NHS Improvement have published this guide to support maternity safety champions at every levels (fron line, trust board and regional).  It outlines the role descriptions and responsibilities for maternity safety champions,  suggests activities to promote best practice, and also signposts existing safety initiatives and improvements that can offer support. The full guide is available from NHS Improvement here .

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Image source: NHS Improvement 

 

 

Group B streptococcal disease guideline

Group B Streptococcal Disease, Early-onset (Green-top Guideline No 36) | The Royal College of Obstetricians and Gynaecologists. 

Group B Streptococcal Disease (GBS) is recognised as the most frequent cause of severe early-onset infection in newborn infants. GBS is present in the bowel flora of 20–40% of adults (colonisation) and those who are colonised are called ‘carriers’. This includes pregnant women. There is variation in practice across the UK regarding the best strategies to prevent EOGBS disease.

In 2015, the incidence of EOGBS in the UK and Ireland was 0.57/1000 births (517 cases), a significant increase from the previous surveillance undertaken in 2000 where an incidence of 0.48/1000 was recorded.

The purpose of this guideline is to provide guidance for obstetricians, midwives and neonatologists on the prevention of early-onset (less than 7 days of age) neonatal group B streptococcal (EOGBS) disease and the information to be provided to women, their partners and families.

Group B Streptococcal Disease, Early-onset (Green-top Guideline No 36)

The State of Child Health: Community paediatric workforce

New report, published the Royal College of Paediatrics and Child Health (RCPCH) and the British Association for Community Child Health (BACCH), highlights an alarming 25% shortfall in the number of community paediatricians.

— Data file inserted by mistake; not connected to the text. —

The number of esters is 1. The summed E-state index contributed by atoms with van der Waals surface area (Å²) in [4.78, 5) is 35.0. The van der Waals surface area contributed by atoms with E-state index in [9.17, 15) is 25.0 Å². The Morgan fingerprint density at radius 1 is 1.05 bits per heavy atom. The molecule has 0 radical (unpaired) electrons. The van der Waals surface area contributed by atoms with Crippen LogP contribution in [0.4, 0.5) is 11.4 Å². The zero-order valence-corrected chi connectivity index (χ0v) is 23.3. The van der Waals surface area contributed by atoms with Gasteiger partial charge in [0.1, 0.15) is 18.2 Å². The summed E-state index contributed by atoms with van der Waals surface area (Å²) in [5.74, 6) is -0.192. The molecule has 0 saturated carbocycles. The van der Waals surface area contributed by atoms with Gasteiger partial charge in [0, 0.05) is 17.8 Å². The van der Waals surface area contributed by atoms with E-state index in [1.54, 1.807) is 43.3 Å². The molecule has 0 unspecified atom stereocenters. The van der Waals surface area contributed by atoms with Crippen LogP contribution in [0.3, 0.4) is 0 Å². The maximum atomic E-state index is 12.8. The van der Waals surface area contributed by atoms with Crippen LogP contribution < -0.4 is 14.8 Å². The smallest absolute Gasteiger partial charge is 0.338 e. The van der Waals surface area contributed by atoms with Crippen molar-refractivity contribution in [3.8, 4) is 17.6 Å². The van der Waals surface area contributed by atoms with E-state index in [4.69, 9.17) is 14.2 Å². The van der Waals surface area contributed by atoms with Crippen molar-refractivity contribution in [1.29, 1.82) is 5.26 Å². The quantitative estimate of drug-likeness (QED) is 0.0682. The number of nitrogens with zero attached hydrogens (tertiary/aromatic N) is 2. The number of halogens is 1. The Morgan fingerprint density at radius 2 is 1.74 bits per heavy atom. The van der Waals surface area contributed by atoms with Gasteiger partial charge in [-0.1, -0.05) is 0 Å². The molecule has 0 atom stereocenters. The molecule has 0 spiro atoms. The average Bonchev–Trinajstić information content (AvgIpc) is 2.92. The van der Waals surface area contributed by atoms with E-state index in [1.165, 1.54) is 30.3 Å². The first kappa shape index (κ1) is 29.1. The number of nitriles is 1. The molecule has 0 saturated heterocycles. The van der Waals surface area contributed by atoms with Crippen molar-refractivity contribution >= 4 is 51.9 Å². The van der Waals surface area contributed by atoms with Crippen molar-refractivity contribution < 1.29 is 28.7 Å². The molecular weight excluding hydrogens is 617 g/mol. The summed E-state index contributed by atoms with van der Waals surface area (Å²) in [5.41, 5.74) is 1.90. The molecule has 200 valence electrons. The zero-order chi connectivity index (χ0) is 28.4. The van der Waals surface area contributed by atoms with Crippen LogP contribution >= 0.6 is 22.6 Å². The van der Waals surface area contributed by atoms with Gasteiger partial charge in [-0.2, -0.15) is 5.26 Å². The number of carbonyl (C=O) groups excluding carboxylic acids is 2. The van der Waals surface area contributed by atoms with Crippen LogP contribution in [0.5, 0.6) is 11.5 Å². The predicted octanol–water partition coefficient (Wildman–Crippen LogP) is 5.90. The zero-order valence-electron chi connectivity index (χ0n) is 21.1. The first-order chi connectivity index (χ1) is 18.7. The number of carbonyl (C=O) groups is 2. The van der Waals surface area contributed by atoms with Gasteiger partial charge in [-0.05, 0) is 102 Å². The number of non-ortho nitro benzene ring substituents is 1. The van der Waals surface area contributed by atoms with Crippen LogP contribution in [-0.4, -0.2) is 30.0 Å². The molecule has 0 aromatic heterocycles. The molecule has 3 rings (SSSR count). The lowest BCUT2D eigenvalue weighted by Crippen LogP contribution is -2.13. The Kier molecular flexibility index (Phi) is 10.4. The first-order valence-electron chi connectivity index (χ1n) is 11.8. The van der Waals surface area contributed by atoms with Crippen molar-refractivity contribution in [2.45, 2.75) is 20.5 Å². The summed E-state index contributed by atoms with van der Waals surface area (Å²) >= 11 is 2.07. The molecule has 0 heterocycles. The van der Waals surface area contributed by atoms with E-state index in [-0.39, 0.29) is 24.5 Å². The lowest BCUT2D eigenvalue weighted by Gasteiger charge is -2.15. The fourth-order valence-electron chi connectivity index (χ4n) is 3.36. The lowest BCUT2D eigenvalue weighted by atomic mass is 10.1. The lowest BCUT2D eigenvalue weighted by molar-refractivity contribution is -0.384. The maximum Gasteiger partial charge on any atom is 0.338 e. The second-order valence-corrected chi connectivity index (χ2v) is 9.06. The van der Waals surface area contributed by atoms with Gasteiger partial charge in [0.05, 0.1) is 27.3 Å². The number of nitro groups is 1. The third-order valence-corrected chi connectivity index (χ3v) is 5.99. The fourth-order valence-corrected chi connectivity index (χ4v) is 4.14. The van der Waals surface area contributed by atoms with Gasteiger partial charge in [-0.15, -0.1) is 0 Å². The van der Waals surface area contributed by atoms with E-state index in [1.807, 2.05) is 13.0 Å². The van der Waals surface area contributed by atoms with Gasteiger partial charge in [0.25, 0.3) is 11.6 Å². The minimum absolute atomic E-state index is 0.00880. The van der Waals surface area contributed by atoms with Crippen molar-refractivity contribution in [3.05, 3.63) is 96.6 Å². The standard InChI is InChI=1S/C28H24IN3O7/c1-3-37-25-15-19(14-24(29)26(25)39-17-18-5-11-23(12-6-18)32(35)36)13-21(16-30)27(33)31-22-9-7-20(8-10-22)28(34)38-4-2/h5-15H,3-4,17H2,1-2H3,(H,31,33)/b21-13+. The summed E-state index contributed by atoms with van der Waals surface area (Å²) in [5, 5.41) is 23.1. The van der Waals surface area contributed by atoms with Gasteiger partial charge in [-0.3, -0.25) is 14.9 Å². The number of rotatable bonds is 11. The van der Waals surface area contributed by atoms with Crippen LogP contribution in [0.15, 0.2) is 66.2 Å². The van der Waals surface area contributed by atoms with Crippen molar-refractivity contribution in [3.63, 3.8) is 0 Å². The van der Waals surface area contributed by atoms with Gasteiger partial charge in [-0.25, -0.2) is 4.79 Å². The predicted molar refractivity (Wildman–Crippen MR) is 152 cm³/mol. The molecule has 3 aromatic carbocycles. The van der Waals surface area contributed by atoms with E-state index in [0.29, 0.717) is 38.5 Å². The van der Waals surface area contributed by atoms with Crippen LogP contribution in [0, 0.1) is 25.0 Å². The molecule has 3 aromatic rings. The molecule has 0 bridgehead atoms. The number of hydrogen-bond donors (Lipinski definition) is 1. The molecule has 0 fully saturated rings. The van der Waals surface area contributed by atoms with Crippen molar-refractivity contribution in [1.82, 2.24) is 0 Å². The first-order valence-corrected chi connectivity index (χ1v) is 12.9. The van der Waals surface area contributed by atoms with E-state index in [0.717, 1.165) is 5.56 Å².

The report raises concerns over the system failing to cope with growing demand and the unprecedented pressures faced by specialist community children’s doctors, who have a wide remit from child protection to managing children with disabilities and diagnosing those with conditions such as autism and ADHD.

The report makes a number of recommendations to turn the situation around. This includes an increase of 25% in the number of community paediatricians, equivalent to 320 more doctors, to meet recommended levels and reduce waiting times. It also provides extensive guidance and clear specifications for commissioners, clinicians and health care organisations, all with the aim of providing a high quality of care.

Download the State of Child Health: Community paediatric workforce

Read more about the RCPCH State of Child Health series

Fever in under 5s: assessment and initial management

New NICE guidance

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This guideline was updated in August 2017. It covers the assessment and early management of fever with no obvious cause in children aged under 5. It aims to improve clinical assessment and help healthcare professionals diagnose serious illness among young children who present with fever in primary and secondary care.

Read full Clinical guideline [CG160] here